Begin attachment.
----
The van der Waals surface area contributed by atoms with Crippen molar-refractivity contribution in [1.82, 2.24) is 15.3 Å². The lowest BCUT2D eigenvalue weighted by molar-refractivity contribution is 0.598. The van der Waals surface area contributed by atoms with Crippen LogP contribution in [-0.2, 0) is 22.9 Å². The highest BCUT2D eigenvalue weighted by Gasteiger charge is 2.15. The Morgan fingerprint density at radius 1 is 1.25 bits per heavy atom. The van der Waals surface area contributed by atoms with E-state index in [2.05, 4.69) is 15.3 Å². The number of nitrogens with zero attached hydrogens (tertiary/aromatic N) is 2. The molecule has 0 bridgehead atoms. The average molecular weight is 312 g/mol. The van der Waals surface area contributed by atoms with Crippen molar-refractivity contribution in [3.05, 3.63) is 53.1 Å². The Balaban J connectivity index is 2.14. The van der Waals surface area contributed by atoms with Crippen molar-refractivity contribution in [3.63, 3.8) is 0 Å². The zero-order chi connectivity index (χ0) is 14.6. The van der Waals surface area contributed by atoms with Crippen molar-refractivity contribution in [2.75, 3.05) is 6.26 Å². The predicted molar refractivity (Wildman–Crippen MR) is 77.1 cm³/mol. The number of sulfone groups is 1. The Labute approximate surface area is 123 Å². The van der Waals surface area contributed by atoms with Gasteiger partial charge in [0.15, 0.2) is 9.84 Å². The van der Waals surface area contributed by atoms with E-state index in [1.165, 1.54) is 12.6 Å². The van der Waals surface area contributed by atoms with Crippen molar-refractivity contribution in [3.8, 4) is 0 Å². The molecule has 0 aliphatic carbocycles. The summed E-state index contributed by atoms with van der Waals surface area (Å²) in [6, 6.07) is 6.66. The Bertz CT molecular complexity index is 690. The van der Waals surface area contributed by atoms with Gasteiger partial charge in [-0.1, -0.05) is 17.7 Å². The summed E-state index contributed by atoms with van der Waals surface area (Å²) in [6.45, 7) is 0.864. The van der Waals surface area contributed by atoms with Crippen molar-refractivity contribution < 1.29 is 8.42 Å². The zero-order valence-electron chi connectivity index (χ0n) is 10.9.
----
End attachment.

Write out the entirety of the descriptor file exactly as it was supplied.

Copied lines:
The van der Waals surface area contributed by atoms with Crippen molar-refractivity contribution in [1.82, 2.24) is 15.3 Å². The lowest BCUT2D eigenvalue weighted by molar-refractivity contribution is 0.598. The van der Waals surface area contributed by atoms with Crippen LogP contribution in [-0.2, 0) is 22.9 Å². The highest BCUT2D eigenvalue weighted by Gasteiger charge is 2.15. The Morgan fingerprint density at radius 1 is 1.25 bits per heavy atom. The van der Waals surface area contributed by atoms with E-state index in [2.05, 4.69) is 15.3 Å². The number of nitrogens with zero attached hydrogens (tertiary/aromatic N) is 2. The molecule has 0 bridgehead atoms. The average molecular weight is 312 g/mol. The van der Waals surface area contributed by atoms with Crippen molar-refractivity contribution in [3.05, 3.63) is 53.1 Å². The Balaban J connectivity index is 2.14. The van der Waals surface area contributed by atoms with Crippen molar-refractivity contribution in [3.63, 3.8) is 0 Å². The zero-order chi connectivity index (χ0) is 14.6. The van der Waals surface area contributed by atoms with Crippen molar-refractivity contribution in [2.75, 3.05) is 6.26 Å². The predicted molar refractivity (Wildman–Crippen MR) is 77.1 cm³/mol. The number of sulfone groups is 1. The Labute approximate surface area is 123 Å². The van der Waals surface area contributed by atoms with Gasteiger partial charge in [0.15, 0.2) is 9.84 Å². The van der Waals surface area contributed by atoms with E-state index in [1.165, 1.54) is 12.6 Å². The van der Waals surface area contributed by atoms with Crippen molar-refractivity contribution in [3.8, 4) is 0 Å². The molecule has 0 aliphatic carbocycles. The summed E-state index contributed by atoms with van der Waals surface area (Å²) in [6, 6.07) is 6.66. The Bertz CT molecular complexity index is 690. The van der Waals surface area contributed by atoms with Gasteiger partial charge in [-0.1, -0.05) is 17.7 Å². The summed E-state index contributed by atoms with van der Waals surface area (Å²) in [6.45, 7) is 0.864. The van der Waals surface area contributed by atoms with Crippen molar-refractivity contribution < 1.29 is 8.42 Å². The zero-order valence-electron chi connectivity index (χ0n) is 10.9.